The energy of the radiation beam determines how deeply the radiation penetrates, whereas the amount of radiation absorbed (dose) determines the biologic effects. Available evidence strongly indicates that high-dose hypofractionated irradiation (8–10 Gy per fraction) leads to tumor cell death through:
- Direct breaking the double strand in DNA and killing the cells directly 
- Indirectly deteriorating the intratumor microenvironment through more specific robust endothelial apoptosis and microvascular dysfunction.,,
Moreover, SBRT impacts disease outside the radiated target as the increase in the cell death releases massive amount of tumor antigens that stimulate antitumor T-cell immunity, leading to eradicating occult regional micrometastases and suppressing recurrence and metastatic tumor growth, the “abscopal effect.”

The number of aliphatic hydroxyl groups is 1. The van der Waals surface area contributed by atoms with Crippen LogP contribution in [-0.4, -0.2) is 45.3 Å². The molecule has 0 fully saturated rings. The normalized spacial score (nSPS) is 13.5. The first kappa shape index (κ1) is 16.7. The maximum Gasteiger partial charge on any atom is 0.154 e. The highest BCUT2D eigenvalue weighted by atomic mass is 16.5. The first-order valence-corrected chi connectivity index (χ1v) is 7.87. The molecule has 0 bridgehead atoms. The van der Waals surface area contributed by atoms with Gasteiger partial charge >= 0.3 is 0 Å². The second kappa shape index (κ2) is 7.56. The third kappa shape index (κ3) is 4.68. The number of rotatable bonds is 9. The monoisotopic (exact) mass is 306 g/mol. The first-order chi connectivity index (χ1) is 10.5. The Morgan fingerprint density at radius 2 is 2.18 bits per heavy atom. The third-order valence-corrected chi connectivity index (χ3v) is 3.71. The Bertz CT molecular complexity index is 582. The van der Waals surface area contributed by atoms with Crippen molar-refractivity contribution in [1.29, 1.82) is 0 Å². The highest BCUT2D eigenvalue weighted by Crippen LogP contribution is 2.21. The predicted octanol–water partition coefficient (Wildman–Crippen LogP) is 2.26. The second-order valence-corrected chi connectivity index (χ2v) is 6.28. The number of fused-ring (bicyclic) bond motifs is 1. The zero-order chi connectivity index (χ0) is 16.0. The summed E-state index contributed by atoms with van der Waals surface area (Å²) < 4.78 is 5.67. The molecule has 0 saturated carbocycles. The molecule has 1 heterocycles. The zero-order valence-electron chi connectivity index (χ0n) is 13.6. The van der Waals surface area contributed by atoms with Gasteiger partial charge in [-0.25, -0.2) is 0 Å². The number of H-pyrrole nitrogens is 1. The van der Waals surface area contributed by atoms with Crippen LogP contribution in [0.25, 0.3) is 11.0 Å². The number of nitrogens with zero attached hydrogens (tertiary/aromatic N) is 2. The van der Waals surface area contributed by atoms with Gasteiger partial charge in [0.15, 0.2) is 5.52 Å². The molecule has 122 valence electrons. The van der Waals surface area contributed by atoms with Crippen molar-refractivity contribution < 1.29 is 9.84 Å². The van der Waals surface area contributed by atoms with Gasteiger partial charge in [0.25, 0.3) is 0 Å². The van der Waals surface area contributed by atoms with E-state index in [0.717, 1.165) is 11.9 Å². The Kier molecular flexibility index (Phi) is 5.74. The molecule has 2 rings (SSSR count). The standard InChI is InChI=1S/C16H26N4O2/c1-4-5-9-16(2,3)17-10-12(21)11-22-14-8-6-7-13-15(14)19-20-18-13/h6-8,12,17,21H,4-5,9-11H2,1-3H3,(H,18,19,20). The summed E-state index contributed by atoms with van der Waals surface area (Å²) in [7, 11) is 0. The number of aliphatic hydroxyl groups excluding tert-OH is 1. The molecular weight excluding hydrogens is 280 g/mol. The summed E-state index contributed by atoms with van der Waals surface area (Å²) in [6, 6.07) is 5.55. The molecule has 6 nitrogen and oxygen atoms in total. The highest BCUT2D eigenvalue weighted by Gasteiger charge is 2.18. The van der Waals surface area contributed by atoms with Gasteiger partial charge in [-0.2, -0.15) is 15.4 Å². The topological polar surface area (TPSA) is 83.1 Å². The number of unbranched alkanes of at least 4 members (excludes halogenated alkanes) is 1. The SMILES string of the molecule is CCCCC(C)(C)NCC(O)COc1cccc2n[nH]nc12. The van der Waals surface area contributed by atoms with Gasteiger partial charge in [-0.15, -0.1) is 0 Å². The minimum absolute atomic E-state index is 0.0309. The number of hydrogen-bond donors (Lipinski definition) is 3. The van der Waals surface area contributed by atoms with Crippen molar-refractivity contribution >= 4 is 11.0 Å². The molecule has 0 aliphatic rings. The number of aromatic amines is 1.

The short radiation time and high dose per fraction in SBRT have potential radiobiological therapeutic advantages compared with conventional fractionation, due to less proliferation of the surviving clonogenic tumor cells during a fractionated radiotherapy known as tumor repopulation in addition to less available time for cells to sense and repair radiation-induced DNA damage. The accurate and precise delivery of the radiation allows tumoricidal treatment sparing the organ at risk through the differences in radiosensitivity of normal and tumor tissue and through fractionation effects.
| Rationale and Indications of Stereotactic Body Radiation Therapy|| |